In-person primary care fell dramatically in first 2 months of COVID-19, study finds

General health services decreased by 23 percent in March and 52 percent in April, compared to the same duration in 2018-19, according to a Nov. 5 research study published in JAMA Network Open.

Erica Carbajal –
Friday, November 6th, 2020

Researchers examined employer-sponsored insurance claims from 6.8 million patients across the U.S. in March and April. Modifications in the use of preventive services, nonelective care, elective procedures, prescription drugs, in-person sees and telemedicine gos to were cross-analyzed and compared to trends from 2018-19..

The research study discovered considerable decreases in preventive and elective care:.

1. Colonoscopies fell by nearly 70 percent in patients ages 46 to 64.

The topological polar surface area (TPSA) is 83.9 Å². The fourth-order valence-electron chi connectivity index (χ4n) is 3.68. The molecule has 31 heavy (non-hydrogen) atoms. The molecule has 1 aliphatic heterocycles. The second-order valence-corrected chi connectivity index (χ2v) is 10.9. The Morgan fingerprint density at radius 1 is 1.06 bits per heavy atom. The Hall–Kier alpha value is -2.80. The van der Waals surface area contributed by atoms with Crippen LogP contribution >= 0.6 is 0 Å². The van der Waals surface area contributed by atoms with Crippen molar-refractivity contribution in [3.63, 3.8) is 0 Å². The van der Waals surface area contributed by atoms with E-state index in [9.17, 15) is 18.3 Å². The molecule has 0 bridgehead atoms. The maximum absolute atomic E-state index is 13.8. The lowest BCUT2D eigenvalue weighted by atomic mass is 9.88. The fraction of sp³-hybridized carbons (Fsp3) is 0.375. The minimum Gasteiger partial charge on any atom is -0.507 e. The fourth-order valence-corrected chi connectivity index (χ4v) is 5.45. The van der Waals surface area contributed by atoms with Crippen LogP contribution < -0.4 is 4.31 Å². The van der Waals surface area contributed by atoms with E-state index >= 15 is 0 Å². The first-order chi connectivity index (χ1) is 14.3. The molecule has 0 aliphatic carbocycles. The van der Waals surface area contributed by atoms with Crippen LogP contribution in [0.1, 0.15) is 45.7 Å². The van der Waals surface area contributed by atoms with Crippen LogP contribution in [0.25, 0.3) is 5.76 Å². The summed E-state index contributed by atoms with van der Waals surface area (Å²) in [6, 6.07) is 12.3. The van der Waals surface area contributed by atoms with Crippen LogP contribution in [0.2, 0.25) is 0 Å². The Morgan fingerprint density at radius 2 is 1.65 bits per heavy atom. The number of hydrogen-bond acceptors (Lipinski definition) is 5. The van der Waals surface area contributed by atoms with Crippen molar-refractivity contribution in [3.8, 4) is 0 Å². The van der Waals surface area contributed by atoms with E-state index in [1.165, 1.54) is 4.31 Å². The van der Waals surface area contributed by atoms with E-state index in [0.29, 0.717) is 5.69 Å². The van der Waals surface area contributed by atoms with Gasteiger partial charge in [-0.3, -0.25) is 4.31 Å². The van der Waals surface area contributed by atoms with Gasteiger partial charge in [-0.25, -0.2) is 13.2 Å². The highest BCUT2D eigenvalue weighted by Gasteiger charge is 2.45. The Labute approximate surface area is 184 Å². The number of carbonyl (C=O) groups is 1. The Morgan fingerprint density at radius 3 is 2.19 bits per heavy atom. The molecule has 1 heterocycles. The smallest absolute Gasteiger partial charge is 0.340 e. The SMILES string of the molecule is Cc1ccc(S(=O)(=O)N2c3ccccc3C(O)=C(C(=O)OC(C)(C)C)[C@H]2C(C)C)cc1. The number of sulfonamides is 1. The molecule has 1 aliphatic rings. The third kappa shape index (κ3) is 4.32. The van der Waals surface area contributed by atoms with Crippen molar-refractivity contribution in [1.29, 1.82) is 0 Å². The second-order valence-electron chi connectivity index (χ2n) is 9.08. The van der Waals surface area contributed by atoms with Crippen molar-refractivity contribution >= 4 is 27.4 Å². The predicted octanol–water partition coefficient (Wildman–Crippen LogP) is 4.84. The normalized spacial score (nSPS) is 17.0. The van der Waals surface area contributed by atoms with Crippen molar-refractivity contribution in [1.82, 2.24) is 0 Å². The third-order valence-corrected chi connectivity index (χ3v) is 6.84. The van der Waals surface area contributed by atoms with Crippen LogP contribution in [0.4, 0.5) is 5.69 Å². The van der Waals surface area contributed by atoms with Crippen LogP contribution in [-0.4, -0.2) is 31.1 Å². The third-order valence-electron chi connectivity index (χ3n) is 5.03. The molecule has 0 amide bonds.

2. Mammograms among women aged 46 to 62 saw a relative decrease of 67 percent.

3. Hemoglobin A1c blood tests decreased by nearly 51 percent.

4. Vaccinations in kids ages zero to 2 years fell by 22.3 percent..

5. Chemotherapy treatments fell by about 4 percent.

6. Making use of musculoskeletal surgery reduced by 47.4 percent, almost 60 percent for cataract surgery and 45 percent for MRIs..

Racial/ethnic disparities were likewise observed, with locals in lower-income or primarily minority populations seeing smaller reductions in care and lower rates of telemedicine use..

No significant modifications were reported in using prescription drugs. Telemedicine services saw a thriving increase of 1,270 percent in March and 4,081 percent in April, however these increases did not considerably balance out the decrease of in-person visits, according to the research study..

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If these trends continue, “innovative approaches” will be needed to make sure quality and prompt access to care, researchers said..

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